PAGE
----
A year ago, predictions indicated a spike in health-care construction planning and development across the country. However, the post-COVID-19 shift is trending away from the traditional model to an emphasis on outpatient care to offload pressure from hospitals’ main campuses, according to Richard Simone, CEO & president of Central Consulting & Contracting, a construction management and general contracting company that specializes in health-care facilities.
In an interview with Commercial Property Executive, Simone explains why health-care construction is trending toward smaller outpatient care facilities and clinics and discusses challenges within the sector.
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How has the initial health-care construction model changed since the onset of the pandemic?
Simone: The factors causing changes in health-care construction are largely due to labor shortages, limited or slow-to-get resources and new operational requirements. Since the start of the pandemic, we continue to do more tracking of workers and data logs on construction sites. For example, we’ve implemented contact tracing logs of when workers enter and exit work sites, temperature checks, cleaning logs, social distancing, no gathering for breaks etc., some of which affects the length of time now needed to complete certain projects.
Also, supply chain issues with closed factories due to COVID-19 have affected completion times and many of the issues persist as manufacturing struggles to keep up with demand, and attract and retain the workers required.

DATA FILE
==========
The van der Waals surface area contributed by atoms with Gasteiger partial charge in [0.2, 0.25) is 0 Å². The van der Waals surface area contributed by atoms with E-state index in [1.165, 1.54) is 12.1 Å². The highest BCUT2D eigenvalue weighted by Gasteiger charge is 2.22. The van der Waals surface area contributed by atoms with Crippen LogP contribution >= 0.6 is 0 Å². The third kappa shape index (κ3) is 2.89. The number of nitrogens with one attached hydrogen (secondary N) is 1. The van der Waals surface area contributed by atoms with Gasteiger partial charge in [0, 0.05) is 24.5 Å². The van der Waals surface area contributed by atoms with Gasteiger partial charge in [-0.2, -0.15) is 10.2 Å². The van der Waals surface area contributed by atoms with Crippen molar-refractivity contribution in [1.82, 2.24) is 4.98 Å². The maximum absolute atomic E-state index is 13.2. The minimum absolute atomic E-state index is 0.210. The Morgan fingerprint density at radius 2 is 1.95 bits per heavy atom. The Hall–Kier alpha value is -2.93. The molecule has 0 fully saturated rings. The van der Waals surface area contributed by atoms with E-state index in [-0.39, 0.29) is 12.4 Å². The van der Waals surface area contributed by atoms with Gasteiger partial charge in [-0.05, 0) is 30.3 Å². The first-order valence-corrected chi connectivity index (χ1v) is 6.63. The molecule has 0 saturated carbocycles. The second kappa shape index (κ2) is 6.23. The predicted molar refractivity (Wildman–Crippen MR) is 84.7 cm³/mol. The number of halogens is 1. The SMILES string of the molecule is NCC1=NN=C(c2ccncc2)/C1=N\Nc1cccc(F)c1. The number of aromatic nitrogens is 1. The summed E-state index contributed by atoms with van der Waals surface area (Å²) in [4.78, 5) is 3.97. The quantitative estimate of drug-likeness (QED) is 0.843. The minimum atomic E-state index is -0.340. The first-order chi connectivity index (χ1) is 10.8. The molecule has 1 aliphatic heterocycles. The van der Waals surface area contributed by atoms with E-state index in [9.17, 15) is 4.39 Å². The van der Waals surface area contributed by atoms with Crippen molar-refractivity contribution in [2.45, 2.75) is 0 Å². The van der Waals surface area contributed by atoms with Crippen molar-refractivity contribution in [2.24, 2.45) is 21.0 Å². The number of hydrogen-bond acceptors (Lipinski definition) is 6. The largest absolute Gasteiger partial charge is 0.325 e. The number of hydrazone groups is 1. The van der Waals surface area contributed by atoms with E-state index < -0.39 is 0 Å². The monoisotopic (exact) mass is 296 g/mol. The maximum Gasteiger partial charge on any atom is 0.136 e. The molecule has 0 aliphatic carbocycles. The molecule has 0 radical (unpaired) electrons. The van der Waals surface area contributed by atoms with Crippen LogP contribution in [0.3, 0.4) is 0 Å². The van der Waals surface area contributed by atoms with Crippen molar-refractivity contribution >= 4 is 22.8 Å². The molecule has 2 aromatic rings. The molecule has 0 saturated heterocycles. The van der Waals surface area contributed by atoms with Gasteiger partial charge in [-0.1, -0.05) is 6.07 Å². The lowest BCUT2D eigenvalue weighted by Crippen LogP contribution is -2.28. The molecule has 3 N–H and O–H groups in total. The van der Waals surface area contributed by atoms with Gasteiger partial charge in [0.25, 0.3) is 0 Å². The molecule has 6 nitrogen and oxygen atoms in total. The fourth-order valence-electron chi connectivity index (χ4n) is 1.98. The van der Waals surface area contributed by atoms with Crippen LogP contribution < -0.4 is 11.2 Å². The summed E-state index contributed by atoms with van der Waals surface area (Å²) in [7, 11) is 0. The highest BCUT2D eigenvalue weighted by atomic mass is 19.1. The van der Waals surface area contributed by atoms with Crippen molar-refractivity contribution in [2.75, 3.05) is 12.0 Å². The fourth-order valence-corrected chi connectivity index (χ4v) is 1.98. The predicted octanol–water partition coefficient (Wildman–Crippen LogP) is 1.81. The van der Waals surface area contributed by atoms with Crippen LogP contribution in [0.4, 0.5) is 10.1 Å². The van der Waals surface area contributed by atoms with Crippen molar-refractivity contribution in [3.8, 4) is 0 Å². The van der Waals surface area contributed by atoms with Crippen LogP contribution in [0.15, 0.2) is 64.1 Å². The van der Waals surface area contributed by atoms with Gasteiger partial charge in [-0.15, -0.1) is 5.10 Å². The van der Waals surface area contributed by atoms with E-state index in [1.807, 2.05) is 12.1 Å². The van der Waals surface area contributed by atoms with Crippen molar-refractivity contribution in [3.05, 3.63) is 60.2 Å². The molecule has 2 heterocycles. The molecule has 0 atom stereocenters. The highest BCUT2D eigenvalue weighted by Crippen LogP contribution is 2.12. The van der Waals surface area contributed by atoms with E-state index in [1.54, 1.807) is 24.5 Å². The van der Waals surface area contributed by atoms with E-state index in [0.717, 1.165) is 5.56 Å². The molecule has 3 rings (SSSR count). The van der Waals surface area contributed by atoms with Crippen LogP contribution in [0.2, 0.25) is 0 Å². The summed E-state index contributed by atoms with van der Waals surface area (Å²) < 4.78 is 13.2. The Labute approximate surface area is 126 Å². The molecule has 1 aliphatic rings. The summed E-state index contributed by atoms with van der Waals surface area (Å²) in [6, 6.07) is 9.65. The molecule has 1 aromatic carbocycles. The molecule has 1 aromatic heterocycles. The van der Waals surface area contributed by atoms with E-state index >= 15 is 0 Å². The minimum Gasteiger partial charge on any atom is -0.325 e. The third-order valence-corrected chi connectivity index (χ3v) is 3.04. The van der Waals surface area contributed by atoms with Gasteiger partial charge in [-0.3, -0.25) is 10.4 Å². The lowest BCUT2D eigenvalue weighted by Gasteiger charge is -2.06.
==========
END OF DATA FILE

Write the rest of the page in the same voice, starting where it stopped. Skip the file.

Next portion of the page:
During the height of the pandemic, we saw the need for rapid deployment of resources to build emergency bed units on very short notice, which required a total integrated project delivery approach. Because of the speed in which it was done and the necessary collaboration, we are starting to see more property owners and project decision makers who want to explore this delivery method on their regular projects, not just emergency.
What is fueling change in health-care construction?
Simone: Projects that were on hold during the pandemic now need to get online as quickly as possible. As such, clients are considering ways to speed up the process via design assist, design build and/or off-site manufacturing. While these options have been around for a fairly long time, adoption has accelerated due to their proven efficacy during the pandemic.
In terms of COVID-19-influenced design, where possible, hospitals are considering the creation of a mass casualty incident entrance at the emergency department. Basically, adding a third entrance to the ED, in addition to the regular walk-in and ambulance entrances, would allow patients to be quickly triaged and separated, moving infected patients into the MCI/COVID-19 unit.
Also, the redesign of waiting areas has increased to allow for social distancing, more room between chairs, low-height walls with glass separation panels, more compartmentalization and minimal wait times. There are also design changes happening in ways most lay people can’t see, such as catering to the need to add more ability or flexibility to change air flows to decrease the spread of future viruses. Many health-care systems now require larger, more robust, high-efficiency particulate air filtration systems, with MERV 16-level protection which captures more than 95 percent of particles within a specified range.